Due to much of the western US being on fire, we have received more than a few inquiries about tax treatment of involuntary conversion of livestock.
If a farmer sells livestock because of consequences of a drought, the payment of income tax on the taxable gain from the sale may be postponed. There are two tax treatments, both of which apply only to drought related sales of livestock in excess of normal livestock sales. Other weather related issues such as hurricanes, flooding, etc. do not qualify for these treatments, however, fires caused by drought conditions or lack of grass for grazing due to drought conditions would qualify.
If livestock (other than poultry) held for draft, breeding, or dairy (no sporting) purposes are sold because of drought conditions, the gain realized on the sale does not have to be recognized if the proceeds are used to purchase replacement livestock within two years of the end of the tax year of the drought sale. Also, the new livestock must be used for the same purposes. For example, if a farmer normally culls 30 cows from a herd each year, but in a year of a drought 50 cows are culled, the gain on sale of the additional 20 cows is deferred assuming replacement animals are purchased within the appropriate replacement period. The replacement period is either two or four years. Two years normally and four years if the area has been designated as eligible for assistance from the federal government due to weather related issues. To make this election, a statement is attached to the tax return that includes the following:
- Evidence of existence of the drought conditions that forced the sale or exchange of the livestock.
- A computation of the amount of gain realized on the sale or exchange.
- The number and kind of livestock sold or exchanged.
- The number of livestock of each kind that would have been sold or exchanged under the usual business practice if the drought had not occurred.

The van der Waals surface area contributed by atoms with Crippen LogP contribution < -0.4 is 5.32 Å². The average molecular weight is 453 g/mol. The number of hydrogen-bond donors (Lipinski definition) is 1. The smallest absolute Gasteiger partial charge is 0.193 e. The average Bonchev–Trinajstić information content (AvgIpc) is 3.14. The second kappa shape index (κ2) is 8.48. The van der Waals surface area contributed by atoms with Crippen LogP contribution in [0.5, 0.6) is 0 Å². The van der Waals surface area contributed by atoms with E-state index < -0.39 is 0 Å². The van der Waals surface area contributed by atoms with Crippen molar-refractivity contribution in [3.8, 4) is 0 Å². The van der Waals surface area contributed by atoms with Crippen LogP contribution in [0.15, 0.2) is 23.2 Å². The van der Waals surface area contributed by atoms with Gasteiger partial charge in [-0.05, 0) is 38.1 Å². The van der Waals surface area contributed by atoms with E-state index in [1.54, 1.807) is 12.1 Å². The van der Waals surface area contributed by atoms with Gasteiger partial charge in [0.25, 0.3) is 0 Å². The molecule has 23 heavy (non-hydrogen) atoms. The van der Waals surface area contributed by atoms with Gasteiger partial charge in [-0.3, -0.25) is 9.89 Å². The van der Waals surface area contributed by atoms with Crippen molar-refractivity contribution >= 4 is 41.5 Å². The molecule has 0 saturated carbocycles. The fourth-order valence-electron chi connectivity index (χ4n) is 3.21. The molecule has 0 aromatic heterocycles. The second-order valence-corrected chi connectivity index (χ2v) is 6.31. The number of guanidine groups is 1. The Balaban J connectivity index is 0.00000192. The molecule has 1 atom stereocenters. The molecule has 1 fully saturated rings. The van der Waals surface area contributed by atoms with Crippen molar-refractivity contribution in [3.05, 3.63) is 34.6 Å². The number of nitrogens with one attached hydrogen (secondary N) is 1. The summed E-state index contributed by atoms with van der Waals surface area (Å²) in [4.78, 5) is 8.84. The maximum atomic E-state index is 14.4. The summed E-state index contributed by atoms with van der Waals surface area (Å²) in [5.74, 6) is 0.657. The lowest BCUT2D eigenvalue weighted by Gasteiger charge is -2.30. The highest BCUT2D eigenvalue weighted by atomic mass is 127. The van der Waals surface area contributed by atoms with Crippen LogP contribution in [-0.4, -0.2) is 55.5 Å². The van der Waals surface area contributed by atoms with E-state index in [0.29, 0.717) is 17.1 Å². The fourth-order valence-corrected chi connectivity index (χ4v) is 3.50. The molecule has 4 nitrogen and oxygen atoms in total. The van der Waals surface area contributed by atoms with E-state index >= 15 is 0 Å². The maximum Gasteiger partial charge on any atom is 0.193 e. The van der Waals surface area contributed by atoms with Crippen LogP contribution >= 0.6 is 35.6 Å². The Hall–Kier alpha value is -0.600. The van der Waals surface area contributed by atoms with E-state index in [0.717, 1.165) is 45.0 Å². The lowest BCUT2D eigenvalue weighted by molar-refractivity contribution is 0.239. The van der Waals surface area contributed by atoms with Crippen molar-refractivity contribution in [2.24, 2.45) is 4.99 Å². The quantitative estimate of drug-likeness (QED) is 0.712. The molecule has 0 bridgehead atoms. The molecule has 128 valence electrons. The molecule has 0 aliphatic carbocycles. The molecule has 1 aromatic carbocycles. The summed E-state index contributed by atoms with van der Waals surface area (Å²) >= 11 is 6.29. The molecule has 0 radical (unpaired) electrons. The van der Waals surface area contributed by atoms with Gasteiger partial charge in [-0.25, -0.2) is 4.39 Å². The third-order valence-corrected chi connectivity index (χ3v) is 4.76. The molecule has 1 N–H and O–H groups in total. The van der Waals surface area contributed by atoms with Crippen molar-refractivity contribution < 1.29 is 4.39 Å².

Defer Income to the Subsequent Year
This option applies to all livestock sold due to drought conditions. To qualify, the taxpayer must show that the livestock would normally have been sold in a subsequent year. Furthermore, a drought that caused an area to be declared a disaster area must have caused the sale of livestock. It is not necessary that the livestock be raised or sold in the declared disaster area. The sale can take place before or after an area is declared a disaster area as long as the same disaster caused the sale. Same as above, the amount deferred is the additional amount received for livestock sold due to the drought conditions. Using the same facts as the above example, the 20 additional cows sold in year 1 would be reported in year 2.
The election for this option must be made by the due date of the return (including extensions) for the tax year in which the drought sale occurred. The election is made by attaching a statement to the return that includes the following information:
- A declaration that the taxpayer is making an election under IRS Code Section 451(e).
- Evidence of the existence of the drought conditions that forced the taxpayer’s early sale or exchange of the livestock.
- The total number of animals sold in each of the three preceding years.
- The number of animals that would have been sold in the taxable year had the taxpayer followed his or her normal business practice in the absence of drought.
- The total number of animals sold and the number sold because of drought during the taxable year.
- A computation, pursuant to Reg. IRS Code Section 1.451-7(e) (the computation shown above), of the amount of income to be deferred for each such classification.
The biggest difference in the option is all livestock are eligible and there is no need for replacing the livestock.
If you have sold more livestock than normal due to drought related issues, talk with your tax advisor about which opportunity is best for you. There are subtle but important differences with each option and the above only scratches the surface of considerations to take into account.